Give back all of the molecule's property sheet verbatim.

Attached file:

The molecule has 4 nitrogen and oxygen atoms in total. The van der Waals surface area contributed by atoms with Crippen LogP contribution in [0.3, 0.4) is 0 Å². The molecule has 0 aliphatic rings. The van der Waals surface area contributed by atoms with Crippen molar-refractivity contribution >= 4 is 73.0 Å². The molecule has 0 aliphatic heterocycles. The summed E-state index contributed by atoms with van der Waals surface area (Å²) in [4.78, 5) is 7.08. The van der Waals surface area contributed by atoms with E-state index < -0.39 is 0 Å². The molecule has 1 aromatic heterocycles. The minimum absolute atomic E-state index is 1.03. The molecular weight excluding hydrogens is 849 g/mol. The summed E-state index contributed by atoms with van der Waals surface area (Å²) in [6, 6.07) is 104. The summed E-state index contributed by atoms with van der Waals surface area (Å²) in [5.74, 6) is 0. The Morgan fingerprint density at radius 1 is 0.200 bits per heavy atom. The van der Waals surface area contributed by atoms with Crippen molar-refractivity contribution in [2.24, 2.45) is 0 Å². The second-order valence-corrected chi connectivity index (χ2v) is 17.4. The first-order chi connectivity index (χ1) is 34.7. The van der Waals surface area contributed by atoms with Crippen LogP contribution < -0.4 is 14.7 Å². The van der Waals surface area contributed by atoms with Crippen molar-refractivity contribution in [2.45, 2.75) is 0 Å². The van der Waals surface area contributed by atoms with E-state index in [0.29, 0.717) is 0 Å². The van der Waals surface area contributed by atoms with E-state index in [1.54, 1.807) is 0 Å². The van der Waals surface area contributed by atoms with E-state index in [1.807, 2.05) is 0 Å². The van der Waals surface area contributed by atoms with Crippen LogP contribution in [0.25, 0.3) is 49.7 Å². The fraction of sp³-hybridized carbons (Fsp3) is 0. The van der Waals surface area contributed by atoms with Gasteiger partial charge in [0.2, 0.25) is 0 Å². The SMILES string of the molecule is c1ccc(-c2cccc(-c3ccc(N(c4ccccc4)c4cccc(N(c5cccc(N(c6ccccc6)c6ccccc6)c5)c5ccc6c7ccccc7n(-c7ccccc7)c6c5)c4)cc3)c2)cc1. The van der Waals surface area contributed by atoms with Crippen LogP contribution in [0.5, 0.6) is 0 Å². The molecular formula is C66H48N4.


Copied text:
The molecule has 4 nitrogen and oxygen atoms in total. The van der Waals surface area contributed by atoms with Crippen LogP contribution in [0.3, 0.4) is 0 Å². The molecule has 0 aliphatic rings. The van der Waals surface area contributed by atoms with Crippen molar-refractivity contribution >= 4 is 73.0 Å². The molecule has 0 aliphatic heterocycles. The summed E-state index contributed by atoms with van der Waals surface area (Å²) in [4.78, 5) is 7.08. The van der Waals surface area contributed by atoms with E-state index < -0.39 is 0 Å². The molecule has 1 aromatic heterocycles. The minimum absolute atomic E-state index is 1.03. The molecular weight excluding hydrogens is 849 g/mol. The summed E-state index contributed by atoms with van der Waals surface area (Å²) in [6, 6.07) is 104. The summed E-state index contributed by atoms with van der Waals surface area (Å²) in [5.74, 6) is 0. The Morgan fingerprint density at radius 1 is 0.200 bits per heavy atom. The van der Waals surface area contributed by atoms with Crippen molar-refractivity contribution in [2.24, 2.45) is 0 Å². The second-order valence-corrected chi connectivity index (χ2v) is 17.4. The first-order chi connectivity index (χ1) is 34.7. The van der Waals surface area contributed by atoms with Crippen LogP contribution < -0.4 is 14.7 Å². The van der Waals surface area contributed by atoms with Crippen molar-refractivity contribution in [2.45, 2.75) is 0 Å². The van der Waals surface area contributed by atoms with E-state index in [0.29, 0.717) is 0 Å². The van der Waals surface area contributed by atoms with E-state index in [1.54, 1.807) is 0 Å². The van der Waals surface area contributed by atoms with E-state index in [1.807, 2.05) is 0 Å². The van der Waals surface area contributed by atoms with Crippen LogP contribution in [0.25, 0.3) is 49.7 Å². The fraction of sp³-hybridized carbons (Fsp3) is 0. The van der Waals surface area contributed by atoms with Gasteiger partial charge in [0.2, 0.25) is 0 Å². The SMILES string of the molecule is c1ccc(-c2cccc(-c3ccc(N(c4ccccc4)c4cccc(N(c5cccc(N(c6ccccc6)c6ccccc6)c5)c5ccc6c7ccccc7n(-c7ccccc7)c6c5)c4)cc3)c2)cc1. The van der Waals surface area contributed by atoms with Crippen LogP contribution in [0.5, 0.6) is 0 Å². The molecular formula is C66H48N4.